As an analyst, I spend a lot of time creating quantitative models that attempt to provide some insight into humans and their decision-making processes. In the real world, all basic assumptions of economics are off. Our minds are flooded with fears, aspirations, expectations, and emotions that lead us to make completely irrational decisions that can’t be captured in numbers.

As the dust settles from the presidential election, it’s more clear than ever that these collective decisions often lead to tangled social problems and systems that exacerbate our fears and anxieties. Cannabis prohibition was no exception. The victory of cannabis at the ballot box in November is a powerful flame as we enter a new year and an uncertain era of freedom in the federal political sphere. These newly legalized adult-use markets (in California, Massachusetts, Maine, and Nevada) and medical markets (in Florida, North Dakota, Montana, and Arkansas), represent a strong movement out of prohibition and emphasize the power of grassroots community activism in a federalist governmental system.

I am convinced that the cannabis movement is and will continue to be a powerful catalyst for social change and a necessary conduit to freedom, economic development, and community empowerment. If you are working in this industry or considering an entrepreneurial endeavor, your business means more than ever before. Here is why:

Healing Political Factions

On Veteran’s Day, three days after the election, Veterans for Natural Rights (VNR) and the Veteran Farmers Alliance (VFA) hosted an event to give away free cannabis to veterans in Colorado Springs. The annual event was designed to raise awareness for the prevalence of PTSD among military veterans, but due to the event’s nature and timing, it became a rare post-election gathering—a peaceful assemblage of individuals from very polarized political factions.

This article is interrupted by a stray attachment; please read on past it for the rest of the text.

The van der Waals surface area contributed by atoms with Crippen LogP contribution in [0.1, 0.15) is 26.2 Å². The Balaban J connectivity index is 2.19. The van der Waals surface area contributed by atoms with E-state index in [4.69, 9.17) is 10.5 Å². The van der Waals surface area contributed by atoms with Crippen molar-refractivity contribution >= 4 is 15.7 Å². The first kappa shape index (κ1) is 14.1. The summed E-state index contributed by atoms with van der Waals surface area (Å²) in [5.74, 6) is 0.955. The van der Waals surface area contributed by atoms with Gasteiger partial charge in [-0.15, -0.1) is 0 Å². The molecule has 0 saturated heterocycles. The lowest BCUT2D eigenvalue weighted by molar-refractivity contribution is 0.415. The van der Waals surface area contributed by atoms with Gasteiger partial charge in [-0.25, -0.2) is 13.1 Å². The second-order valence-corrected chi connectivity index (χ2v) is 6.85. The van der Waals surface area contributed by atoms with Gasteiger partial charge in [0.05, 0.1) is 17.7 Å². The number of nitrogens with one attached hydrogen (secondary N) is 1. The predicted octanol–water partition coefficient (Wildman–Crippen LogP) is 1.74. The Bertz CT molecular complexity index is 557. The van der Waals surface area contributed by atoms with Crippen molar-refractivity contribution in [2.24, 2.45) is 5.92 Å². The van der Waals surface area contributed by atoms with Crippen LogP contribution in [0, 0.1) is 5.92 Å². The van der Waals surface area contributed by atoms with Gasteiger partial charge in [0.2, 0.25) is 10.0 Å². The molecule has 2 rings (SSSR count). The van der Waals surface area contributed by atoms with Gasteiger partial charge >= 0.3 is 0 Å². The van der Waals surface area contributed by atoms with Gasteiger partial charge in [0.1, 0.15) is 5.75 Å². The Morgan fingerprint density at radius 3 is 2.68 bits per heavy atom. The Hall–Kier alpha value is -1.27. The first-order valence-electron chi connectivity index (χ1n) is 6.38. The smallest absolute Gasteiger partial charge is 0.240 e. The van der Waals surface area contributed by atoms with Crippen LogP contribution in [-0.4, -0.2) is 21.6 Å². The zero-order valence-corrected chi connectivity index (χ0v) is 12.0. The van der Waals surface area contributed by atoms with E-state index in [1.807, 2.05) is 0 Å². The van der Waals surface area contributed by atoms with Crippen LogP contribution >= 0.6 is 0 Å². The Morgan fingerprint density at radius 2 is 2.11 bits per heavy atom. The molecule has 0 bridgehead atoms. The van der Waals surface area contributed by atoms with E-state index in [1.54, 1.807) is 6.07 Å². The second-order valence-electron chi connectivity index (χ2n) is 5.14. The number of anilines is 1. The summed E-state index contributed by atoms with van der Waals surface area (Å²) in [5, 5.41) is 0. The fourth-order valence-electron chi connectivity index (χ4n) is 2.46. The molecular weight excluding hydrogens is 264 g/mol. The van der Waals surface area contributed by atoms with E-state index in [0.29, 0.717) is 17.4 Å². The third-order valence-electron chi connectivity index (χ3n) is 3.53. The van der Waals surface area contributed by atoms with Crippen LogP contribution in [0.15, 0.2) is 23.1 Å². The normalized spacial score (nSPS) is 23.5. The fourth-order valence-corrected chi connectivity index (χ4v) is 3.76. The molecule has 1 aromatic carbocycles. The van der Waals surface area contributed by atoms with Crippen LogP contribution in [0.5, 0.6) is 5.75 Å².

vfa 1st event giveawayPhoto provided by Matt Kahl, Veterans for Natural Rights.

“Veterans run the gamut,” said Matt Kahl, the founder of Veterans for Natural Rights and a veteran who came back from Afghanistan with PTSD. “There are a lot of people that go to war and they come back with an intense hatred of the state and an intense hatred of war. Sort of a pacifist route. Then, we come across veterans who are extremely right-wing. They have a strong belief in authority and structure and the idea of government security.”

We have become a nation sharply divided by our politics. But cancer, epilepsy, PTSD, and chronic pain do not discriminate across party lines. Cannabis patients and users come from a range of socioeconomic, political, religious, and educational backgrounds. The Veterans Day event was a microcosm of a larger, more abstract gathering that needs to take place in the United States. In order to begin having nuanced conversations about freedom, health care, and social and economic issues, we must first find ways to come together over common ground. 

“Veterans have an advantage over civilians in this regard,” said Kahl. “We didn’t get to pick our units. It doesn’t matter who they are, when someone is hurt, you need to go get them. We know when it’s time to put aside our political beliefs.”


Freedom is an abstract concept, but the way we experience it is deeply personal. In its presence, we scarcely notice it but its absence can infringe on our personal safety, comforts, and health.  The legalization of cannabis has given thousands of people access to a newfound freedom that has contributed directly to their quality of life. It is a veteran who can smoke a joint without worrying about losing his health insurance. It is a mother who has run out of treatment options for an epileptic child’s seizures. When a door to freedom opens, it’s an opportunity for an individual to understand that life is better without restraints or imposed shackles from top-down power sources that are unfamiliar with your personal struggles.